Has the CEO of Yelp Never Watched Undercover Boss?

March 11, 2016


We see them all the time and can’t help but cringe. Little PR missteps waste golden opportunities and end in rounds of negative press all of which could have been avoided with one small tweak in strategy. The latest is the saga of Yelp. If you haven’t already heard, two female Yelp employees took to social media and medium to express distain at their employer for treating them poorly during times of personal hardship. One detailed how difficult it was for her to survive in San Francisco on her meager salary, while the other shared her anger at being penalized for taking days off to be in the hospital with her ailing boyfriend. They call it “employer shaming” and it’s become a virtual epidemic with the introduction of GlassDoor, Medium, and Twitter. Now while I don’t condone bashing your employer publically as a smart move, what happened next is where things really went south.

Yelp’s CEO fired both employees. Some of you reading this may feel this was a logical business response and they had it coming to them, but it’s really beside the point. From a PR perspective this is a disaster. Not only did Yelp take the negative hit from the initial employer shaming, the company’s response triggered a whole new round of coverage debating the impact of its harsh reaction. Media had plenty of ammunition to work with too in validating their positions including all the negative coverage blaming the tech industry for the skyrocketing costs of San Francisco living, and press on how women don’t want to work in the businesses because it’s such an old boy’s club. The tech industry is tight on talent, and with major players like Yelp having to compete with giants like Google, Apple, and Salesforce in the bay for employees a bad PR move like this one could really cripple them in the HR fight.

One episode of Undercover Boss and you’ve got the makings of a much better PR strategy for how to handle this new employer shaming epidemic. In times of personal hardship, even if the company isn’t responsible and even if the employee blames them, the best response always both privately and publically as a company is to express authentic empathy. It’s that moment of reality TV we wait for in every episode when the employer and employee alike come together to recognize neither of their jobs are easy, shed tears like real people, and make a game plan for moving forward. The public eats this kind of positive real human interaction up. This is priceless positive PR.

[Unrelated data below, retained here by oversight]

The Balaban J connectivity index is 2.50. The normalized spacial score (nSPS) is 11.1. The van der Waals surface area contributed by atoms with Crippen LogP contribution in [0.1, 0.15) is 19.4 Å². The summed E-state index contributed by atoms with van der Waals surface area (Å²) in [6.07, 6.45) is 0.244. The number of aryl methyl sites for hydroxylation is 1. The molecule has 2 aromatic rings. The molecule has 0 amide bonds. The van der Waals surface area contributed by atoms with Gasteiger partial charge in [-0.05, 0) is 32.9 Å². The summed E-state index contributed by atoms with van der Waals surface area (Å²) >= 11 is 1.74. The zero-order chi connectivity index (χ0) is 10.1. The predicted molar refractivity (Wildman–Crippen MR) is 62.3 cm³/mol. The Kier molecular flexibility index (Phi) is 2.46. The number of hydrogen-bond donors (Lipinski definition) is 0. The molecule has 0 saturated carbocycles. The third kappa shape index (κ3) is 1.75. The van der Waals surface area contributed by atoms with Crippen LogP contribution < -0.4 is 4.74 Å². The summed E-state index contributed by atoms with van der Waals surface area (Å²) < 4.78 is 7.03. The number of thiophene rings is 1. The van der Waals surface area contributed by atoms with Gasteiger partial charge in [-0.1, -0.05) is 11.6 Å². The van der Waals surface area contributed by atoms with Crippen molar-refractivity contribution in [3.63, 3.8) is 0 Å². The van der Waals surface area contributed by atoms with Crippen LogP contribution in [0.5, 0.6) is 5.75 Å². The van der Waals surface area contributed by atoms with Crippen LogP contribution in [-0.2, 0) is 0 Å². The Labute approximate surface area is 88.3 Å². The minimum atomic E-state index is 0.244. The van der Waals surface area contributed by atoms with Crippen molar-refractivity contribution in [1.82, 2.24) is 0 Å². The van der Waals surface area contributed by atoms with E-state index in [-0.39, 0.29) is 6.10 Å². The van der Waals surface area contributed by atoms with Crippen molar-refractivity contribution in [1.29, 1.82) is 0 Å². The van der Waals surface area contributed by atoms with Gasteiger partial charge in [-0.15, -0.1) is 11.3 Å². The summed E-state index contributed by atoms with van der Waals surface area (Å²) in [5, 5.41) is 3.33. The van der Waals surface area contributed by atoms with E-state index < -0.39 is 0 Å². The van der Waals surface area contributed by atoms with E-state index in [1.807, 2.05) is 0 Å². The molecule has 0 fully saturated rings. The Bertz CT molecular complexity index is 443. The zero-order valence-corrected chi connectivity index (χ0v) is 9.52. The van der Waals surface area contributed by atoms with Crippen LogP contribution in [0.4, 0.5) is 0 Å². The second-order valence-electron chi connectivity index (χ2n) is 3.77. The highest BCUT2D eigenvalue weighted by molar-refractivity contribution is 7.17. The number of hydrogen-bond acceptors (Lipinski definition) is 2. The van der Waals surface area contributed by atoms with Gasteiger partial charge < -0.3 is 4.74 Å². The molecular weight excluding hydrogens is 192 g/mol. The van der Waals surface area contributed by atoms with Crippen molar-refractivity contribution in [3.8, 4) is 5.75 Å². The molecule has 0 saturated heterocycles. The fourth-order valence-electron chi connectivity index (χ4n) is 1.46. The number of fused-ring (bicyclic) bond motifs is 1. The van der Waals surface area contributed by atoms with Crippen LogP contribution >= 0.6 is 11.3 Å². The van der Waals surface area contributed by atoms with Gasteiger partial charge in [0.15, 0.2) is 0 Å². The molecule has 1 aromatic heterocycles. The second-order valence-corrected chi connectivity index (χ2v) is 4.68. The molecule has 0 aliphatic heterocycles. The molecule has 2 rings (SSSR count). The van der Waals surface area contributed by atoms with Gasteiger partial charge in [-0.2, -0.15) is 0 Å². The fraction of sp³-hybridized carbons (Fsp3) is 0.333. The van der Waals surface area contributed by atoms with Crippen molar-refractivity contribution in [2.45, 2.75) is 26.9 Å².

Let’s rewind the Yelp cluster then for example sake. Suppose Yelp’s CEO had instead reached out to them directly, expressed empathy, asked them for suggestions on how to improve their experience at the company, promised to address their issues, and posed for the obligatory side hug photo. What if he’d responded with his own contributed piece on Medium sharing his experience and what he’d learned in the process? People, especially women, would probably stop to say “Wow! Yelp really gets it, they care” or “I wish I could work for a place like that.” Transforming the messaging exactly like this is really the backbone of what PR is meant to deliver.

Since I’m dishing out advice to Yelp CEOs, I don’t want to overlook the employees he left behind either. But, I’ll take my advice and get a little more personal. I’m pregnant and it’s been the hardest thing I’ve ever done in life by far. My employer has been both authentic and empathetic throughout the whole process. Barokas Communications has also been incredibly flexible with my hospital stays and need to work from home. Always be on the lookout to work for companies who have your back in times of personal hardship as they are hard to come by.

Choose wisely where you work.



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